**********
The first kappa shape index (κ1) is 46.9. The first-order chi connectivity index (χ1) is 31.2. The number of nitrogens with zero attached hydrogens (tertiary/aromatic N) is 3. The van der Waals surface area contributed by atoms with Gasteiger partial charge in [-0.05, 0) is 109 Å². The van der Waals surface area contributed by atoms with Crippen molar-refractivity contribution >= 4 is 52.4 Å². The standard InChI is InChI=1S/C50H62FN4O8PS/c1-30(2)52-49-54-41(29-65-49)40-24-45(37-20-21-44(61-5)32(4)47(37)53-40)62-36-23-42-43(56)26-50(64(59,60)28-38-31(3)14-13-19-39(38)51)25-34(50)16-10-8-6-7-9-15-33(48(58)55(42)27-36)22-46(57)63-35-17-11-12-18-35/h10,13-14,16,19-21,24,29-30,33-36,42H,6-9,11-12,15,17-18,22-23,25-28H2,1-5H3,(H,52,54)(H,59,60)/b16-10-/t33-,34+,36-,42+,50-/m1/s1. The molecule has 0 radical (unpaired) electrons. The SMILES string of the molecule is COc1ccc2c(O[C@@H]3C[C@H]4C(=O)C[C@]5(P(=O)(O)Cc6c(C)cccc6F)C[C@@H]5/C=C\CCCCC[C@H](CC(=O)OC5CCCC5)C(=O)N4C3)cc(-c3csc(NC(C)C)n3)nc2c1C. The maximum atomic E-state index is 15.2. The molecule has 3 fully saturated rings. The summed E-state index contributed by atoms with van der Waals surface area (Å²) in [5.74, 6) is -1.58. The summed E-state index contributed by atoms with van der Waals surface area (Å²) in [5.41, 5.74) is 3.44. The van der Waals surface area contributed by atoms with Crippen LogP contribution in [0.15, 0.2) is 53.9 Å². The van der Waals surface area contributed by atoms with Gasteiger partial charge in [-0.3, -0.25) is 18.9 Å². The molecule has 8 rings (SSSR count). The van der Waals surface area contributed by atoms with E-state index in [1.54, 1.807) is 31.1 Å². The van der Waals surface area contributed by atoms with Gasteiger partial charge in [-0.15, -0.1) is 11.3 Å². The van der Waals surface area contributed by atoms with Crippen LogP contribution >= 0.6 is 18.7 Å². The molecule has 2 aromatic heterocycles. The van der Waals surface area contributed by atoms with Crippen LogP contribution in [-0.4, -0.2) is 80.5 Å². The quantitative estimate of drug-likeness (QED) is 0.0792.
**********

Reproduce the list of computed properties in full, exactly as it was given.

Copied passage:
The first kappa shape index (κ1) is 46.9. The first-order chi connectivity index (χ1) is 31.2. The number of nitrogens with zero attached hydrogens (tertiary/aromatic N) is 3. The van der Waals surface area contributed by atoms with Gasteiger partial charge in [-0.05, 0) is 109 Å². The van der Waals surface area contributed by atoms with Crippen molar-refractivity contribution >= 4 is 52.4 Å². The standard InChI is InChI=1S/C50H62FN4O8PS/c1-30(2)52-49-54-41(29-65-49)40-24-45(37-20-21-44(61-5)32(4)47(37)53-40)62-36-23-42-43(56)26-50(64(59,60)28-38-31(3)14-13-19-39(38)51)25-34(50)16-10-8-6-7-9-15-33(48(58)55(42)27-36)22-46(57)63-35-17-11-12-18-35/h10,13-14,16,19-21,24,29-30,33-36,42H,6-9,11-12,15,17-18,22-23,25-28H2,1-5H3,(H,52,54)(H,59,60)/b16-10-/t33-,34+,36-,42+,50-/m1/s1. The molecule has 0 radical (unpaired) electrons. The SMILES string of the molecule is COc1ccc2c(O[C@@H]3C[C@H]4C(=O)C[C@]5(P(=O)(O)Cc6c(C)cccc6F)C[C@@H]5/C=C\CCCCC[C@H](CC(=O)OC5CCCC5)C(=O)N4C3)cc(-c3csc(NC(C)C)n3)nc2c1C. The maximum atomic E-state index is 15.2. The molecule has 3 fully saturated rings. The summed E-state index contributed by atoms with van der Waals surface area (Å²) in [5.74, 6) is -1.58. The summed E-state index contributed by atoms with van der Waals surface area (Å²) in [5.41, 5.74) is 3.44. The van der Waals surface area contributed by atoms with Crippen LogP contribution in [0.15, 0.2) is 53.9 Å². The van der Waals surface area contributed by atoms with Gasteiger partial charge in [-0.3, -0.25) is 18.9 Å². The molecule has 8 rings (SSSR count). The van der Waals surface area contributed by atoms with E-state index in [1.54, 1.807) is 31.1 Å². The van der Waals surface area contributed by atoms with Gasteiger partial charge in [-0.15, -0.1) is 11.3 Å². The van der Waals surface area contributed by atoms with Crippen LogP contribution >= 0.6 is 18.7 Å². The molecule has 2 aromatic heterocycles. The van der Waals surface area contributed by atoms with Crippen LogP contribution in [-0.4, -0.2) is 80.5 Å². The quantitative estimate of drug-likeness (QED) is 0.0792.